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People doing work on the street in Japan often work in teams.  It takes two to ticket this parked vehicle.

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These two are really just there to make sure that you don’t get clobbered by falling debris from this tower.  There are always two!  safety-dance-142

Let’s move on to some sweets.  Japan is full of fascinating flavors.  Some of them are amazing, and some of them are not.  These green matcha tea flavored Oreos were not great.  I was optimistic when I saw the package, but the flavor was just not much fun.

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These tiny crunchy balls of chocolate joy were amazing, and I bought packets of them throughout my trip.  The outer shell is crunchy, and the inner part was a sort of creamy fudge.

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In the mood for ice cream?  7-11 has you covered, with these ingenious cone-shaped containers of single serve.

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The things on the left?  Too chewy, and I didn’t enjoy them at all.

The things on the right?  Green tea flavored Kit-Kats, which are amazing.  Kit-Kat has many fascinating flavors in Japan that are not available in other places.  I brought back a small sampling of strawberry flavored Kit-Kats, cheesecake flavored Kit-Kats, and even some Rum-Raisin.   The green tea flavor is the best one, though.  You can find this in the United States, at specialty shops.  Usually near the Pocky.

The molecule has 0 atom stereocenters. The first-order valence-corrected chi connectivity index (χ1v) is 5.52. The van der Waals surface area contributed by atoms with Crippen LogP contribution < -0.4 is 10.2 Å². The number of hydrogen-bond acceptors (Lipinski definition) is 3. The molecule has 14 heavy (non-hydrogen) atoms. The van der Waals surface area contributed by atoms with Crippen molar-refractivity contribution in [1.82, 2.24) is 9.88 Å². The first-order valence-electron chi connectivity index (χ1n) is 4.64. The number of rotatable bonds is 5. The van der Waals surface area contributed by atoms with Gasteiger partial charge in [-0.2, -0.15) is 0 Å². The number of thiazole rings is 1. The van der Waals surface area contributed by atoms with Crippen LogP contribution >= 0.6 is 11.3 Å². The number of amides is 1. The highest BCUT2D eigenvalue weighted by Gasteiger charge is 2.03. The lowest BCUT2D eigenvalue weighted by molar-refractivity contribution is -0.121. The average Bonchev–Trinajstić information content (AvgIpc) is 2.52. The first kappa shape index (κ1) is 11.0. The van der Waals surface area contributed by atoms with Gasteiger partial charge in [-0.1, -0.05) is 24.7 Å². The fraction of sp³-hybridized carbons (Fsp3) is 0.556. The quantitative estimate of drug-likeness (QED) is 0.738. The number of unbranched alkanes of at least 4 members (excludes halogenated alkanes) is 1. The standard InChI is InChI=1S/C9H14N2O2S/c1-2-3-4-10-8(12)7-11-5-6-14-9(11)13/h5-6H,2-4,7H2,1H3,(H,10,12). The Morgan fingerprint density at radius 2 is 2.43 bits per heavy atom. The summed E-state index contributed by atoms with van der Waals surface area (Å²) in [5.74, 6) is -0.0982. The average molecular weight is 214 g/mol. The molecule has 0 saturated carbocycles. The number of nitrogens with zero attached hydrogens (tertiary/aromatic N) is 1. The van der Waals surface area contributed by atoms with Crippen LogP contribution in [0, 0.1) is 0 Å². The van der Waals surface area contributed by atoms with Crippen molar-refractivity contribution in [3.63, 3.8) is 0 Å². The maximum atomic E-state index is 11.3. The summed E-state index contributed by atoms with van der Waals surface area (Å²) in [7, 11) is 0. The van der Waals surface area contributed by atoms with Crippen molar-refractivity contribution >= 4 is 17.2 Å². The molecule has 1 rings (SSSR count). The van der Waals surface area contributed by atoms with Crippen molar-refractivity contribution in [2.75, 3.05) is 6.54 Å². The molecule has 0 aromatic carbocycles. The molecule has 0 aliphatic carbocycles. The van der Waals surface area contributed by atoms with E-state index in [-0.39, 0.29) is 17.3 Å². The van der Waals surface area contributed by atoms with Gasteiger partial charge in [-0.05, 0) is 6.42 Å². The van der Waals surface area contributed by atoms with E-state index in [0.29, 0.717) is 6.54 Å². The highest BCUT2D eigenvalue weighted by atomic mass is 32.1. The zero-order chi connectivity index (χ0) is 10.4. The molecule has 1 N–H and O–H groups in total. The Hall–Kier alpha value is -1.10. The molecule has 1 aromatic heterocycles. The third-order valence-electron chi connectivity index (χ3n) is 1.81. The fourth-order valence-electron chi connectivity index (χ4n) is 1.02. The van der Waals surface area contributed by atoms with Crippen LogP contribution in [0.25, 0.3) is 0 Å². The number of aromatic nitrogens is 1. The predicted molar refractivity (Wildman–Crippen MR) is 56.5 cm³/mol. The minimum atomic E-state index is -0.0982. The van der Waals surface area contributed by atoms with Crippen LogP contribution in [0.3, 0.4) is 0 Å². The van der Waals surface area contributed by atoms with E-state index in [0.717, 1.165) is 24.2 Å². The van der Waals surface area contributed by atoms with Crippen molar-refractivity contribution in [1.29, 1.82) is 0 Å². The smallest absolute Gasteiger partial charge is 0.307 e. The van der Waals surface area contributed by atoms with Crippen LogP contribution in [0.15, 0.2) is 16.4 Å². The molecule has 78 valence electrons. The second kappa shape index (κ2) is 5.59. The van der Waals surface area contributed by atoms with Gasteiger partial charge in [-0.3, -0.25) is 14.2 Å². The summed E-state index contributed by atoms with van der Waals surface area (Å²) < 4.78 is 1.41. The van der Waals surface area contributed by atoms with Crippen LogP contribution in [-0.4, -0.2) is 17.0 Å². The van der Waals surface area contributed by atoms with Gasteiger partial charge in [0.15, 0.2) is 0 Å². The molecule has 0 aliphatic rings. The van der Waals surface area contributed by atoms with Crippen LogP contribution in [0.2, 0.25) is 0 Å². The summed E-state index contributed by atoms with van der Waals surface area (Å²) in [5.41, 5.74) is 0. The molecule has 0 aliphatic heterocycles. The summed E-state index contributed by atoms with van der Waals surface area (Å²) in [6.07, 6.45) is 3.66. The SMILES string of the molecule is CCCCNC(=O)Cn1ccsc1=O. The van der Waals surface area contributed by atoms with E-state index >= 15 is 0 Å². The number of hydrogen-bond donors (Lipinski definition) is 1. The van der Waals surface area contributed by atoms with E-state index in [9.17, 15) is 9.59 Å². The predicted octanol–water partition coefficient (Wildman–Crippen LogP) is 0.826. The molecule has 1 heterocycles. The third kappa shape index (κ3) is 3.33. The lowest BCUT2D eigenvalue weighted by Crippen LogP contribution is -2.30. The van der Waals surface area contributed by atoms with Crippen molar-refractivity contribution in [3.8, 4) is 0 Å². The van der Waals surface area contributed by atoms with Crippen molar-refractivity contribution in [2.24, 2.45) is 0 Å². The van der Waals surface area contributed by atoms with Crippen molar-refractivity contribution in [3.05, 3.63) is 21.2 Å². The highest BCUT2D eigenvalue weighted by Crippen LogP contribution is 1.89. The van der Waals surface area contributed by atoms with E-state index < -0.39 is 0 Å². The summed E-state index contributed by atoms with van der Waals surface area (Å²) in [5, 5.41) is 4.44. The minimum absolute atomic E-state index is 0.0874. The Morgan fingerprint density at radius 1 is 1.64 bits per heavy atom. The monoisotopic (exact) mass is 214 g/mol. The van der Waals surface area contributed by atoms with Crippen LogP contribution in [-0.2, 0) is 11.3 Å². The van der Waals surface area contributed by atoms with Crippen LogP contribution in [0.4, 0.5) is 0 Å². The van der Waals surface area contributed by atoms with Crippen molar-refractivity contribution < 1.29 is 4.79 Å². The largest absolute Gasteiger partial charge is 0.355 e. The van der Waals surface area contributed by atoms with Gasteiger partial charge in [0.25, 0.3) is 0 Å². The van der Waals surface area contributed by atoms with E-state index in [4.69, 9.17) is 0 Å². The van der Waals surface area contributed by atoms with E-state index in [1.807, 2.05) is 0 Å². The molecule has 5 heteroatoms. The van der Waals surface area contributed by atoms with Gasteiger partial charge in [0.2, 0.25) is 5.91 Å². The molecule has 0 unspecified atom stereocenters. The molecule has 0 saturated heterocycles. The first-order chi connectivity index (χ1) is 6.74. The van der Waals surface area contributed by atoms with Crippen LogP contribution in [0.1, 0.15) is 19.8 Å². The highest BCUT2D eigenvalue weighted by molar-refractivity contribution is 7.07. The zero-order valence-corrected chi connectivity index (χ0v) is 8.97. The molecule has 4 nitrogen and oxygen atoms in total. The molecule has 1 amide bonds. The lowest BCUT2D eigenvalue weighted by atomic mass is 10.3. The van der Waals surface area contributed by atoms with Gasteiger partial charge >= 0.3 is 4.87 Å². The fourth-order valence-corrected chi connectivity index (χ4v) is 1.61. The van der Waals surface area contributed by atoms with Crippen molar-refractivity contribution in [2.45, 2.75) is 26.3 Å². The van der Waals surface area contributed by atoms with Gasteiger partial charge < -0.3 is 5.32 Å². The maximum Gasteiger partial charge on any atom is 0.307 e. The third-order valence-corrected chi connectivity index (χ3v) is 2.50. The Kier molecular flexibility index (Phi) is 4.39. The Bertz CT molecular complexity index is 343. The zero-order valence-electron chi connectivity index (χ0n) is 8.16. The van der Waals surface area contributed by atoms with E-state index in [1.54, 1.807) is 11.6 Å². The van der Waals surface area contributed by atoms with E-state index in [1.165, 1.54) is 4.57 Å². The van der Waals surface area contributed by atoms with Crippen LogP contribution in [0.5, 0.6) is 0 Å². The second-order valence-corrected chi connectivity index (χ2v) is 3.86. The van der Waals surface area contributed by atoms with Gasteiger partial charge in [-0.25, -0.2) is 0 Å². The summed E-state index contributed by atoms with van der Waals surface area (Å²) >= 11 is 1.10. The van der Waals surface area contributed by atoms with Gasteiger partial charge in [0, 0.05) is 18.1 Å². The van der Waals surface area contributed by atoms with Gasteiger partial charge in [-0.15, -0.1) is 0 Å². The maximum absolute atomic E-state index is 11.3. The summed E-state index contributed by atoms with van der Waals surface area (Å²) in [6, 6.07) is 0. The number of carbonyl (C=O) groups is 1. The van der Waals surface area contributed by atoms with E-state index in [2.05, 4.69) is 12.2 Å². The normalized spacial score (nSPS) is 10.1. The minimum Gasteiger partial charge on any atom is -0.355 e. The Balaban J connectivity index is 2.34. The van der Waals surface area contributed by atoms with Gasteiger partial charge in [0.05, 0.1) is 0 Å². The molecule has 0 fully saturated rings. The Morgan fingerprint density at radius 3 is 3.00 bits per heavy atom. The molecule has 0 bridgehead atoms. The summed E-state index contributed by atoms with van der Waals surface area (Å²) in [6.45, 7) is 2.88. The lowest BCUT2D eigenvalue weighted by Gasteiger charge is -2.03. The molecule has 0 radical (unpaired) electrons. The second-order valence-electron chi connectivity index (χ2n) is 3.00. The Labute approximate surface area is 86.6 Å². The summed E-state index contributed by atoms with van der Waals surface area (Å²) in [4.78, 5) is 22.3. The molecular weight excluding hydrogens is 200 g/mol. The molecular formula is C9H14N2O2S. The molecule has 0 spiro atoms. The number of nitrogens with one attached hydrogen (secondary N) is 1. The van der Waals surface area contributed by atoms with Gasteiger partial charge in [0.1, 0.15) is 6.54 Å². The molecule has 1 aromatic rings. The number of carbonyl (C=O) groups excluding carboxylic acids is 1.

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Have you got a good idea for an end-of-post question?  I can’t think of one right now.

Because Japan: Everything’s Kawaii

This post is full of stuff that doesn’t really fit into my entries about specific places or events.   I was in Japan for a total of five weeks.  In that time, I took nearly 2,500 photographs.   This is partly because I was fascinated by almost everything, and partly because I’m the sort of person who likes to take pictures of everything.    Plus, almost everything was kawaii, or super cute!

For example, this poster was in the tunnels leading to and from subway trains.   As near as I can tell, it’s a public service campaign suggesting that you don’t play music loudly in the train because it’s just rude.  I think it’s somewhat telling that the musical people here are brightly colored and the person who doesn’t want to hear the music is pale and lifeless.  I’m just saying.